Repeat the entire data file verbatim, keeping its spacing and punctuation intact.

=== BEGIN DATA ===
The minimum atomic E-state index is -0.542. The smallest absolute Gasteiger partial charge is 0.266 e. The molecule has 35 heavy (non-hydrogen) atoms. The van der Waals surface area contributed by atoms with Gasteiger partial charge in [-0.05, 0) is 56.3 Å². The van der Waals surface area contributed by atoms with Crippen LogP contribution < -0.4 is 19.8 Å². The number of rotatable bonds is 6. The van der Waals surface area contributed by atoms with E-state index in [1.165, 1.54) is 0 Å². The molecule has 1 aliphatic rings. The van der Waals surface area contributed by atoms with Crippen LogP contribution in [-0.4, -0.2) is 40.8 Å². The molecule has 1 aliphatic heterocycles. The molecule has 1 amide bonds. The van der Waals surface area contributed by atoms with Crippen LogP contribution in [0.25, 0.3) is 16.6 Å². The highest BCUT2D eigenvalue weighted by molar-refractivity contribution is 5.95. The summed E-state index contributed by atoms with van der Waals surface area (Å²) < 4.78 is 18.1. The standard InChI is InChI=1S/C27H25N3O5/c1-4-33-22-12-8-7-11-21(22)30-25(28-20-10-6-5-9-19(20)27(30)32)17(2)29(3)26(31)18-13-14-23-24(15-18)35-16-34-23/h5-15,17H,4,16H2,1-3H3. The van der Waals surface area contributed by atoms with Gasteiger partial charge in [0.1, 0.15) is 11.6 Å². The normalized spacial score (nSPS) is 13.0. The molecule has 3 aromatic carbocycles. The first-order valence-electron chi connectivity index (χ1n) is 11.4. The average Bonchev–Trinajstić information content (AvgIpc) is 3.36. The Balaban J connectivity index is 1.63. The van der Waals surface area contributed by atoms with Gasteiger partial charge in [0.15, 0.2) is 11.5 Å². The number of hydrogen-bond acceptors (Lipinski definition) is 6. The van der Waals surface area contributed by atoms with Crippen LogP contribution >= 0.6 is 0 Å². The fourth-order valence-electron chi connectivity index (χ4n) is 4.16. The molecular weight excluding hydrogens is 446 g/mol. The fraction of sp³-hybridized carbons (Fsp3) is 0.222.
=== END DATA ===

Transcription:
The minimum atomic E-state index is -0.542. The smallest absolute Gasteiger partial charge is 0.266 e. The molecule has 35 heavy (non-hydrogen) atoms. The van der Waals surface area contributed by atoms with Gasteiger partial charge in [-0.05, 0) is 56.3 Å². The van der Waals surface area contributed by atoms with Crippen LogP contribution < -0.4 is 19.8 Å². The number of rotatable bonds is 6. The van der Waals surface area contributed by atoms with E-state index in [1.165, 1.54) is 0 Å². The molecule has 1 aliphatic rings. The van der Waals surface area contributed by atoms with Crippen LogP contribution in [-0.4, -0.2) is 40.8 Å². The molecule has 1 aliphatic heterocycles. The molecule has 1 amide bonds. The van der Waals surface area contributed by atoms with Crippen LogP contribution in [0.25, 0.3) is 16.6 Å². The highest BCUT2D eigenvalue weighted by molar-refractivity contribution is 5.95. The summed E-state index contributed by atoms with van der Waals surface area (Å²) < 4.78 is 18.1. The standard InChI is InChI=1S/C27H25N3O5/c1-4-33-22-12-8-7-11-21(22)30-25(28-20-10-6-5-9-19(20)27(30)32)17(2)29(3)26(31)18-13-14-23-24(15-18)35-16-34-23/h5-15,17H,4,16H2,1-3H3. The van der Waals surface area contributed by atoms with Gasteiger partial charge in [0.1, 0.15) is 11.6 Å². The normalized spacial score (nSPS) is 13.0. The molecule has 3 aromatic carbocycles. The first-order valence-electron chi connectivity index (χ1n) is 11.4. The average Bonchev–Trinajstić information content (AvgIpc) is 3.36. The Balaban J connectivity index is 1.63. The van der Waals surface area contributed by atoms with Gasteiger partial charge in [0.15, 0.2) is 11.5 Å². The number of hydrogen-bond acceptors (Lipinski definition) is 6. The van der Waals surface area contributed by atoms with Crippen LogP contribution >= 0.6 is 0 Å². The fourth-order valence-electron chi connectivity index (χ4n) is 4.16. The molecular weight excluding hydrogens is 446 g/mol. The fraction of sp³-hybridized carbons (Fsp3) is 0.222.